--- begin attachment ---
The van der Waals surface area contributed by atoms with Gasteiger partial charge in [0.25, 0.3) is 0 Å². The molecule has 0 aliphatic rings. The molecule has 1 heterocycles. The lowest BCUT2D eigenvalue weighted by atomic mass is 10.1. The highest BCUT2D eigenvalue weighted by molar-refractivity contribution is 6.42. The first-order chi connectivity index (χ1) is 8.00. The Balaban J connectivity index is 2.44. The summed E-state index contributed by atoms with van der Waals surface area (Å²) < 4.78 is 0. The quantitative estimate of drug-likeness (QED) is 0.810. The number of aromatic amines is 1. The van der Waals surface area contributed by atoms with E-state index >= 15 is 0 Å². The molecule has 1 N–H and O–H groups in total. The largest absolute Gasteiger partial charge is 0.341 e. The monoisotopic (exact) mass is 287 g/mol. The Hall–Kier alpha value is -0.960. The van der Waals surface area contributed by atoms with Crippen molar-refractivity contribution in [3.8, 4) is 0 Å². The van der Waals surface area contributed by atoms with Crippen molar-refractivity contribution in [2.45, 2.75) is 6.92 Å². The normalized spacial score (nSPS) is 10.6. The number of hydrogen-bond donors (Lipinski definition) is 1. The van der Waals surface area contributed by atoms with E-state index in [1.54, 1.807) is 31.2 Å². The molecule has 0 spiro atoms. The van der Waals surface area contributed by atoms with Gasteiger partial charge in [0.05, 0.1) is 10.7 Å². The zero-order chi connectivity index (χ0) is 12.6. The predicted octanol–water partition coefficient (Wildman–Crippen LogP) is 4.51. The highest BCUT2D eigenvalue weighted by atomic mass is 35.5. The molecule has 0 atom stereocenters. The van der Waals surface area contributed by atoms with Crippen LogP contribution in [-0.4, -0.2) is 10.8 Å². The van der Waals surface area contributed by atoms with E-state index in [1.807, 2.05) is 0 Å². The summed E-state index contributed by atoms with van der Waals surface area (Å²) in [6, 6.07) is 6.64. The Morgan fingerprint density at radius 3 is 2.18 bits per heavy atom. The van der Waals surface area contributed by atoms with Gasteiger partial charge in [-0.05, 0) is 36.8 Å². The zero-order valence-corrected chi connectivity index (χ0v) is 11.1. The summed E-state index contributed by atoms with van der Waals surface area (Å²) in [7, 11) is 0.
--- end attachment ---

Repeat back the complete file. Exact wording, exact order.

The van der Waals surface area contributed by atoms with Gasteiger partial charge in [0.25, 0.3) is 0 Å². The molecule has 0 aliphatic rings. The molecule has 1 heterocycles. The lowest BCUT2D eigenvalue weighted by atomic mass is 10.1. The highest BCUT2D eigenvalue weighted by molar-refractivity contribution is 6.42. The first-order chi connectivity index (χ1) is 8.00. The Balaban J connectivity index is 2.44. The summed E-state index contributed by atoms with van der Waals surface area (Å²) < 4.78 is 0. The quantitative estimate of drug-likeness (QED) is 0.810. The number of aromatic amines is 1. The van der Waals surface area contributed by atoms with E-state index >= 15 is 0 Å². The molecule has 1 N–H and O–H groups in total. The largest absolute Gasteiger partial charge is 0.341 e. The monoisotopic (exact) mass is 287 g/mol. The Hall–Kier alpha value is -0.960. The van der Waals surface area contributed by atoms with Crippen molar-refractivity contribution in [3.8, 4) is 0 Å². The van der Waals surface area contributed by atoms with Crippen molar-refractivity contribution in [2.45, 2.75) is 6.92 Å². The normalized spacial score (nSPS) is 10.6. The number of hydrogen-bond donors (Lipinski definition) is 1. The van der Waals surface area contributed by atoms with E-state index in [1.54, 1.807) is 31.2 Å². The molecule has 0 spiro atoms. The van der Waals surface area contributed by atoms with Gasteiger partial charge in [0.05, 0.1) is 10.7 Å². The zero-order chi connectivity index (χ0) is 12.6. The predicted octanol–water partition coefficient (Wildman–Crippen LogP) is 4.51. The highest BCUT2D eigenvalue weighted by atomic mass is 35.5. The molecule has 0 atom stereocenters. The van der Waals surface area contributed by atoms with Crippen LogP contribution in [-0.4, -0.2) is 10.8 Å². The van der Waals surface area contributed by atoms with E-state index in [1.807, 2.05) is 0 Å². The summed E-state index contributed by atoms with van der Waals surface area (Å²) in [6, 6.07) is 6.64. The Morgan fingerprint density at radius 3 is 2.18 bits per heavy atom. The van der Waals surface area contributed by atoms with Gasteiger partial charge in [-0.05, 0) is 36.8 Å². The zero-order valence-corrected chi connectivity index (χ0v) is 11.1. The summed E-state index contributed by atoms with van der Waals surface area (Å²) in [7, 11) is 0.